Theresa May has pledged that all migrants who arrived in Britain before she triggered Article 50 in March will be entitled to stay.
The Prime Minister’s commitment is a first clear pointer to her immigration plans which will also offer guarantees that families will not be kept apart.
It is expected that spouses and children of EU nationals who live abroad will be eligible to join them in the UK.
Mrs May wants the EU to match her pledge by granting one million British citizens who live in the EU the same rights.
Mrs May’s plans would mean 3.2 million EU nationals living in the UK will have their current rights to live and work in Britain guaranteed.
Under the EU’s “settled status” treaties they will have full access to pensions, healthcare and education.
It means no-one from an EU member state currently living in Britain legally will be forced to leave after Britain quits the bloc in 2019.
Those arriving after an agreed cut-off date will be given a two year grace period and will be expected to obtain a work permit or return to their home countries.
If the cut-off date falls in 2019, as the EU demands, it effectively means that freedom of movement will continue until 2021.
After a meeting with EU officials in Brussels she said: “The UK’s position represents a fair and serious offer, one aimed at giving as much certainty as possible to citizens who have settled in the UK, building careers and lives and contributing so much to our society.”
However, Mrs May is resisting EU demands that the European Court of Justice in Strasbourg should be a guarantor of those rights.
“The commitment that we make to EU citizens will be enshrined in UK law and will be enforced through our highly respected courts.”
German Chancellor Angela Merkel said the proposals represented “a good start”, but Dutch prime minister Mark Rutte said there were “thousands of questions to ask” about Mrs May’s proposals.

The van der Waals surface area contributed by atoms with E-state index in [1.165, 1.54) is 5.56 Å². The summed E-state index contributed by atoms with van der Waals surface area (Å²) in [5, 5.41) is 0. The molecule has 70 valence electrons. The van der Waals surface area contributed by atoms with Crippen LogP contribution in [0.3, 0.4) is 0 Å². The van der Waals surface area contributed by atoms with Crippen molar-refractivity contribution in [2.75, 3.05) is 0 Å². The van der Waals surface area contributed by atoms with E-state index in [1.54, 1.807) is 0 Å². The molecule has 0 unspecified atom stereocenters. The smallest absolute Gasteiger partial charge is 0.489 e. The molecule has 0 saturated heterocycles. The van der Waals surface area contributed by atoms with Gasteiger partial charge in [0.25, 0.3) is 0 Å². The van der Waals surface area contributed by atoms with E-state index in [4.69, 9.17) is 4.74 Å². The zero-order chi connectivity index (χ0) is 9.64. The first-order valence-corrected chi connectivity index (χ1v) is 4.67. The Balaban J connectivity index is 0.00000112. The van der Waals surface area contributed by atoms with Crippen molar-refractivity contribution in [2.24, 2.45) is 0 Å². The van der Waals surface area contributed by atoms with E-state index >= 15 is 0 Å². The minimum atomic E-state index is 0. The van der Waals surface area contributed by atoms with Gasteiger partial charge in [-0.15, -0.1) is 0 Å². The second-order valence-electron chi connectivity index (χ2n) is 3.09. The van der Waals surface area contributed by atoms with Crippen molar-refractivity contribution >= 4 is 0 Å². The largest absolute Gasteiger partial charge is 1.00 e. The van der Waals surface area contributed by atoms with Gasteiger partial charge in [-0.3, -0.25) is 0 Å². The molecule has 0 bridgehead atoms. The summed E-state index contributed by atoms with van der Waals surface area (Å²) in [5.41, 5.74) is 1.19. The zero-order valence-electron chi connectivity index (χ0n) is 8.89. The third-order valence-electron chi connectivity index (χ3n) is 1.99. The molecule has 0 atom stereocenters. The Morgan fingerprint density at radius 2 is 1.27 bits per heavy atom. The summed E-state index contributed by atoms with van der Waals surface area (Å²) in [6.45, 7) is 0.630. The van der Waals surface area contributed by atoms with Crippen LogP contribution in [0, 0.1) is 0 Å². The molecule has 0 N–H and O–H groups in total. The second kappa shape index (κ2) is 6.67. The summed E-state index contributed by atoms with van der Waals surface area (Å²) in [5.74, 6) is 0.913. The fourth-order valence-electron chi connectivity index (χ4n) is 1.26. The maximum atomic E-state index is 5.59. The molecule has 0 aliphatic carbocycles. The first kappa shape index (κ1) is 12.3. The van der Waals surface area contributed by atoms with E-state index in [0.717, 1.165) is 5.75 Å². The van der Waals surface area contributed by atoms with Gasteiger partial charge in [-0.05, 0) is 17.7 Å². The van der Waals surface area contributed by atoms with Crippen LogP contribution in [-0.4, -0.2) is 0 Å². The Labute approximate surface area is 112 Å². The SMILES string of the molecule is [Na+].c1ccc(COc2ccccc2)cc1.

Some European leaders expressed hopes that there may be a change of mind by the UK. European Council president Donald Tusk, quoting John Lennon, said: “The European Union was built on dreams that seemed impossible to achieve. So, who knows. You may say I’m a dreamer, but I’m not the only one.”
French president Emmanuel Macron said the door remains open for a U-turn on Brexit.
The British proposals will be detailed in full in a position paper on Monday. Labour says Britain should agree “unilaterally” to protect the rights of EU citizens before securing a guarantee for Britons living in the EU.
Liz Cameron, chief executive of Scottish Chambers of Commerce, said: “Scottish Chambers of Commerce Network called for the guarantee of EU citizens from the outset and it is good news to see the Prime Minister finally guarantee these rights and provide clarity to Scottish business.
“This news will be welcomed by all sectors and will enable us to plan ahead, whilst also providing a level of stability to EU citizens and their families. These are the initial building blocks that need to be put in place and now we must look towards a longer-term solution in terms of migration to the UK that is firmly based on business and economic need.
“We would also urge reciprocity from our EU counterparts to guarantee the rights of the 1.2 million UK citizens currently working or living in the EU, ensuring those businesses that are trading within the EU market can continue to grow and run their business operations.
“This announcement is a good start to the Brexit negotiations but there is still a long way to go to address business priorities on issues such as access to single market, tariffs and our relationship with the EU bloc.”
First Minister Nicola Sturgeon will today call for the free movement of people to preserved after Brexit in order to avoid damaging a rural economy heavily reliant on migrant labour.
Speaking at the Royal Highland Show in Edinburgh, she is expected to say: “The UK government placed a great deal of emphasis on restricting freedom of movement. That seems to be the key reason why it is not pursuing single market membership.
“But Scottish agriculture, and Scotland more generally, has benefitted enormously from freedom of movement.
“So as things stand, there is still a real danger that the UK government will abandon something which is good for Scotland – membership of the single market – in order to restrict something else which is good for Scotland – freedom of movement.”